Tools for basic array manipulation and help dealing with the different flavors of arrays in Julia
Author emmt
10 Stars
Updated Last
1 Year Ago
Started In
October 2019

Utilities for coding with Julia arrays

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This Julia package provides a number of methods and types to deal with the variety of array types (sub-types of AbstractArray) that exist in Julia and to help building custom array-like types without sacrificing performances.

These are useful to implement methods to process arrays in a generic way.

Rubber indices

The constants .. and (type \dots and hit the tab key) can be used in array indexation to left or right justify the other indices. For instance, assuming A is a 3×4×5×6 array, then all the following equalities hold:

A[..]          === A # the two are the same object
A[..,3]         == A[:,:,:,3]
A[2,..]         == A[2,:,:,:]
A[..,2:4,5]     == A[:,:,2:4,5]
A[:,2:3,..]     == A[:,2:3,:,:]
A[2:3,..,1,2:4] == A[2:3,:,1,2:4]

As can be seen, the advantage of the rubber index .. is that it automatically expands as the list of colons needed to have the correct number of indices. The expressions are also more readable. The idea comes from the Yorick language by Dave Munro.

The rubber index may also be used for setting values. For instance:

A[..] .= 1         # to fill A with ones
A[..,3] = A[..,2]  # to copy A[:,:,:,2] in A[:,:,:,3]
A[..,3] .= A[..,2] # idem but faster
A[2,..] = A[3,..]  # to copy A[3,:,:,:] in A[2,:,:,:]
A[..,2:4,5] .= 7   # to set all elements in A[:,:,2:4,5] to 7

Leading/trailing indices may also be specified as Cartesian indices (of type CartesianIndex).

Technically, the constant .. is defined as RubberIndex() where RubberIndex is the singleton type that represents any number of indices.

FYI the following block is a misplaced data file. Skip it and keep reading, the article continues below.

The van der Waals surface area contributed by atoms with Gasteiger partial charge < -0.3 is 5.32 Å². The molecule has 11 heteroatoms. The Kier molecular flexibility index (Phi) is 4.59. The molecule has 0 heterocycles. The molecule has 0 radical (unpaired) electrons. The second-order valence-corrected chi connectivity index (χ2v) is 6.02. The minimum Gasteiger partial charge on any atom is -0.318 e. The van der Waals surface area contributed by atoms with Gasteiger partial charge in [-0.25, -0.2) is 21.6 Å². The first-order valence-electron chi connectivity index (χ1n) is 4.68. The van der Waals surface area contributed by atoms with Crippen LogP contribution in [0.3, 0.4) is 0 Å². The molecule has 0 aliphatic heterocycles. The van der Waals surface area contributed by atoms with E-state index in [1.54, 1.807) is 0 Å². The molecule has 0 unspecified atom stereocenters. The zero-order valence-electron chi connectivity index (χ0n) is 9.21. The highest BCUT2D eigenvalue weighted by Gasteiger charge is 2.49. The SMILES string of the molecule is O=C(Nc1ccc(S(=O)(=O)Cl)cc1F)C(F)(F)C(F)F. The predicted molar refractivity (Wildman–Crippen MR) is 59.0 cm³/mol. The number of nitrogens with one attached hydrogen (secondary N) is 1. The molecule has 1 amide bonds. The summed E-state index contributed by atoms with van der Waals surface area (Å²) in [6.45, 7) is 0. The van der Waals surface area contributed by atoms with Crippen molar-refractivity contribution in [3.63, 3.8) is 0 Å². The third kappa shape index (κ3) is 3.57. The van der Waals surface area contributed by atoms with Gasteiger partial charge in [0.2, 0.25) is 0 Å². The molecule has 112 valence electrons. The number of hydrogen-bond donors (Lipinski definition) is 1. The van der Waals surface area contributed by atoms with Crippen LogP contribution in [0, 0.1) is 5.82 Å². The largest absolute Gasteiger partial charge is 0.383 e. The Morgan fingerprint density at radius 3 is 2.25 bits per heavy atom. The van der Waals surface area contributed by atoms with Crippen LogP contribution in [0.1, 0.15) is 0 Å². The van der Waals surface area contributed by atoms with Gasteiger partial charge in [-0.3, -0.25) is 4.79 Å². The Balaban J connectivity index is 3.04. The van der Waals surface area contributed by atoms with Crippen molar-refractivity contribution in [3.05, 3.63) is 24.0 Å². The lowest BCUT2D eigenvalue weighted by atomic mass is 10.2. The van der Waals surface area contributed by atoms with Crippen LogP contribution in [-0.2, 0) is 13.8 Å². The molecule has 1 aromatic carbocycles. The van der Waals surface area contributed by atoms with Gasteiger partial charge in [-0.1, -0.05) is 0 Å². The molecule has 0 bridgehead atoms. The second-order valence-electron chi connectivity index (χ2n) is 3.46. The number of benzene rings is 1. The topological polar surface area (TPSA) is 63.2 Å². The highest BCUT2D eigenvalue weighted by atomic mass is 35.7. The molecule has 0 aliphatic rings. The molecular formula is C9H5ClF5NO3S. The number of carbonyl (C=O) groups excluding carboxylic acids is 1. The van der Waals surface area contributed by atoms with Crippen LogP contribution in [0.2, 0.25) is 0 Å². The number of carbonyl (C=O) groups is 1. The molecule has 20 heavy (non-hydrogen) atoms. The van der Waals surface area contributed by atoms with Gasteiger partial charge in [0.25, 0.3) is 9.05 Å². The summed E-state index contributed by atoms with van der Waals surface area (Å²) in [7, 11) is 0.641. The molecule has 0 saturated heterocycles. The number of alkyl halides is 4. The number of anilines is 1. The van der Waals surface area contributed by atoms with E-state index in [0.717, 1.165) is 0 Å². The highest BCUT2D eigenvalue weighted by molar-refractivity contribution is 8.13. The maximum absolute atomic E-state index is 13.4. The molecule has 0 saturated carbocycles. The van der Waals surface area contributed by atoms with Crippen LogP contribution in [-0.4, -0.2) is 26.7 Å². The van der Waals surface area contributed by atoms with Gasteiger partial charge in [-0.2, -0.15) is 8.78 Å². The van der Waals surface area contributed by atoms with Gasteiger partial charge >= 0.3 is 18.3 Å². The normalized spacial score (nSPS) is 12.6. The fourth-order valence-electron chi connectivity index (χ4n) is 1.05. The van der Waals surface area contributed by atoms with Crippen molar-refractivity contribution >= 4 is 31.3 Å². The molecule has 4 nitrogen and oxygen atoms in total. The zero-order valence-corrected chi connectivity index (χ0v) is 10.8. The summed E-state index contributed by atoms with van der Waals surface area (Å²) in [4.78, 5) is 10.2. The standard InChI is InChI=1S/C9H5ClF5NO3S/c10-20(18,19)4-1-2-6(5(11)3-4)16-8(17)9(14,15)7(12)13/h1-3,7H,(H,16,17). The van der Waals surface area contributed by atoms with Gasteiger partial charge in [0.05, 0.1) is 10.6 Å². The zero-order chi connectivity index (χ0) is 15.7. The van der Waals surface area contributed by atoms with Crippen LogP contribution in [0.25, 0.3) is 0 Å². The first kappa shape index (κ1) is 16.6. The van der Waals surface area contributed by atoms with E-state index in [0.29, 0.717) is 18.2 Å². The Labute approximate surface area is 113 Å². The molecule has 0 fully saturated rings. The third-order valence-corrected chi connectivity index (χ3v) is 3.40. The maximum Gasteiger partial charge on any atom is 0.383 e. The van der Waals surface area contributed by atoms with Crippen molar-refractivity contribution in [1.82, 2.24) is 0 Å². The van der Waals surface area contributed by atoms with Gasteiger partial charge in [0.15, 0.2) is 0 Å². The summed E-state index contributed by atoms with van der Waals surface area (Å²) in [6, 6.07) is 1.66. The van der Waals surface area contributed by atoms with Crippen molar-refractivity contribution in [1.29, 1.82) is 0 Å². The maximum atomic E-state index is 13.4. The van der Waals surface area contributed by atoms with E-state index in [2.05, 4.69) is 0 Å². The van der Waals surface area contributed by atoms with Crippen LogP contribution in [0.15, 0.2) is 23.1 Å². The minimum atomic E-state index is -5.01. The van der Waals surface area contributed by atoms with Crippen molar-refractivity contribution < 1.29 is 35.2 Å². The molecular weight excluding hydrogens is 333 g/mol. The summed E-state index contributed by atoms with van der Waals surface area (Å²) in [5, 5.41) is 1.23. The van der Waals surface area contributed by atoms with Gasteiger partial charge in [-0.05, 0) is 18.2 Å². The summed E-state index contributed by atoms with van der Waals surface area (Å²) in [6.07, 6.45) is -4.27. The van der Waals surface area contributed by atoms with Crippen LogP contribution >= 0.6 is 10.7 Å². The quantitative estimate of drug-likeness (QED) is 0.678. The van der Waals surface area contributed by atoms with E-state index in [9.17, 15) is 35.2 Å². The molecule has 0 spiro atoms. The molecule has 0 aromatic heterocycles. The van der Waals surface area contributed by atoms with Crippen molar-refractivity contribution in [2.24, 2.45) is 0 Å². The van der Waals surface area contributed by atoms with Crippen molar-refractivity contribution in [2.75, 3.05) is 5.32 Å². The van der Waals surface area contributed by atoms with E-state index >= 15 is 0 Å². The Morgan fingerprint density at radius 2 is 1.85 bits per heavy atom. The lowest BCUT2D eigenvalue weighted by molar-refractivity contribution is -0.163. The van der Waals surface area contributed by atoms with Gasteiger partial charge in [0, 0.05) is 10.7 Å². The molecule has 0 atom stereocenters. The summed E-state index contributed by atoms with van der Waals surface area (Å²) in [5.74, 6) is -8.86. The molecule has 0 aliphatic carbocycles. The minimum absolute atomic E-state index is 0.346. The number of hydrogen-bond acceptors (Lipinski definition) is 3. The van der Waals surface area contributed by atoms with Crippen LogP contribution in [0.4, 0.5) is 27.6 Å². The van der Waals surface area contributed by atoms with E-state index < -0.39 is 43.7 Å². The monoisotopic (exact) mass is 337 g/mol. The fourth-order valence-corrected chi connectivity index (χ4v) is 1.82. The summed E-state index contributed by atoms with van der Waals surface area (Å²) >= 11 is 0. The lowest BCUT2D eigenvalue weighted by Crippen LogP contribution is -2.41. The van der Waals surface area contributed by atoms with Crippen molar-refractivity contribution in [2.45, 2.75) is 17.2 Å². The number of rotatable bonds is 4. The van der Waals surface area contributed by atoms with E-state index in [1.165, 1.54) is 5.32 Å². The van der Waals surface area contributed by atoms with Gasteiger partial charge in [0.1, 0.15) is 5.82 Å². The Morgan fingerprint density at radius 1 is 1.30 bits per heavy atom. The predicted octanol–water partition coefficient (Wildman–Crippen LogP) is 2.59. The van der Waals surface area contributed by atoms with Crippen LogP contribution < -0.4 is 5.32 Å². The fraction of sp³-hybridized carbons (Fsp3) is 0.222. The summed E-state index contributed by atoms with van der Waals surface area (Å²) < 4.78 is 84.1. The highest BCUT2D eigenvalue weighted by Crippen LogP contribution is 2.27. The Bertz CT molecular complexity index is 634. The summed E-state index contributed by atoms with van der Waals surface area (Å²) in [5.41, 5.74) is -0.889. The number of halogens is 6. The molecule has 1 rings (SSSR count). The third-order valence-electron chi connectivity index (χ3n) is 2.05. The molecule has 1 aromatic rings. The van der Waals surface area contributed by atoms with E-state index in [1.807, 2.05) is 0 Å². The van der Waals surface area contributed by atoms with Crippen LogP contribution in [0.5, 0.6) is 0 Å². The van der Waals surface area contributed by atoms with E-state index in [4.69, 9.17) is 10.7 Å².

Call colons(n) if you need a n-tuple of colons :. When n is known at compile time, it is faster to call colons(Val(n)).

⚠️ Warning. A current limitation of the rubber index is that it will confuse the interpretation of the end token appearing in the same index list after the rubber index. This is beacuse the parser wrongly assumes that the rubber index counts for a single dimension. The end token may however appears before the rubber index. Example:

A = rand(5,10,4,3);
A[:,5:end,..] == A[:,5:end,:,:] # ok
A[..,5:end,:] == A[:,:,5:end,:] # throws a BoundsError

Array-like objects

Defining custom array-like objects

Julia array interface is very powerful and flexible, it is therefore tempting to define custom array-like types, that is Julia types that behave like arrays, without sacrificing efficiency. The ArrayTools package provides simple means to define such array-like types if the values to be accessed as if in an array are stored in an array (of any concrete type) embedded in the object instance.

This is as simple as:

  1. Make your type inherit from LinearArray{T,N} or CartesianArray{T,N} depending whether the index style of the embedded array is IndexLinear() or IndexCartesian().

  2. Extend the Base.parent(A) method for your custom type so that it returns the embedded array of an instance A.